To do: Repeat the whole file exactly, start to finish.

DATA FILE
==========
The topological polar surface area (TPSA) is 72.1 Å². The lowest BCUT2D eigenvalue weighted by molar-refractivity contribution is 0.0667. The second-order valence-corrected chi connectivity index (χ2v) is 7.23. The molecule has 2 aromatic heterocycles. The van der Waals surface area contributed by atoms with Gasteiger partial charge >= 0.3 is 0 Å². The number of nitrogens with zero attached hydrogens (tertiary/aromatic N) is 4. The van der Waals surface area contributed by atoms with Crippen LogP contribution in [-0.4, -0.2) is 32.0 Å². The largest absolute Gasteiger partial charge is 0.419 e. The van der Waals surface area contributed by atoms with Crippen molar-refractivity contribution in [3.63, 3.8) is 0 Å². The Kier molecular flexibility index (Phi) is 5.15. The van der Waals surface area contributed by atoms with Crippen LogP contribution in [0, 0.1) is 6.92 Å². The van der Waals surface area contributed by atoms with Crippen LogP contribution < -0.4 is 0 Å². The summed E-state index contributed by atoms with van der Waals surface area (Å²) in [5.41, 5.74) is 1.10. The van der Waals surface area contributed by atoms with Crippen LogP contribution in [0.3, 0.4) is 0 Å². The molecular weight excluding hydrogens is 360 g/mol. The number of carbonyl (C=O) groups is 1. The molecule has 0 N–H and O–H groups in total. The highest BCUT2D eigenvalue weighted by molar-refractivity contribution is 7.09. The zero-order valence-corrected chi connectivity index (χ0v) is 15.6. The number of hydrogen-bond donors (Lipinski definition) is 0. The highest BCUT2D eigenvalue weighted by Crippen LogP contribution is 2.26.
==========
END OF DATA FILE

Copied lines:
The topological polar surface area (TPSA) is 72.1 Å². The lowest BCUT2D eigenvalue weighted by molar-refractivity contribution is 0.0667. The second-order valence-corrected chi connectivity index (χ2v) is 7.23. The molecule has 2 aromatic heterocycles. The van der Waals surface area contributed by atoms with Gasteiger partial charge >= 0.3 is 0 Å². The number of nitrogens with zero attached hydrogens (tertiary/aromatic N) is 4. The van der Waals surface area contributed by atoms with Crippen LogP contribution in [-0.4, -0.2) is 32.0 Å². The largest absolute Gasteiger partial charge is 0.419 e. The van der Waals surface area contributed by atoms with Crippen molar-refractivity contribution in [3.63, 3.8) is 0 Å². The Kier molecular flexibility index (Phi) is 5.15. The van der Waals surface area contributed by atoms with Crippen LogP contribution in [0, 0.1) is 6.92 Å². The van der Waals surface area contributed by atoms with Crippen LogP contribution < -0.4 is 0 Å². The summed E-state index contributed by atoms with van der Waals surface area (Å²) in [5.41, 5.74) is 1.10. The van der Waals surface area contributed by atoms with Crippen LogP contribution in [0.3, 0.4) is 0 Å². The molecular weight excluding hydrogens is 360 g/mol. The number of carbonyl (C=O) groups is 1. The molecule has 0 N–H and O–H groups in total. The highest BCUT2D eigenvalue weighted by molar-refractivity contribution is 7.09. The zero-order valence-corrected chi connectivity index (χ0v) is 15.6. The number of hydrogen-bond donors (Lipinski definition) is 0. The highest BCUT2D eigenvalue weighted by Crippen LogP contribution is 2.26.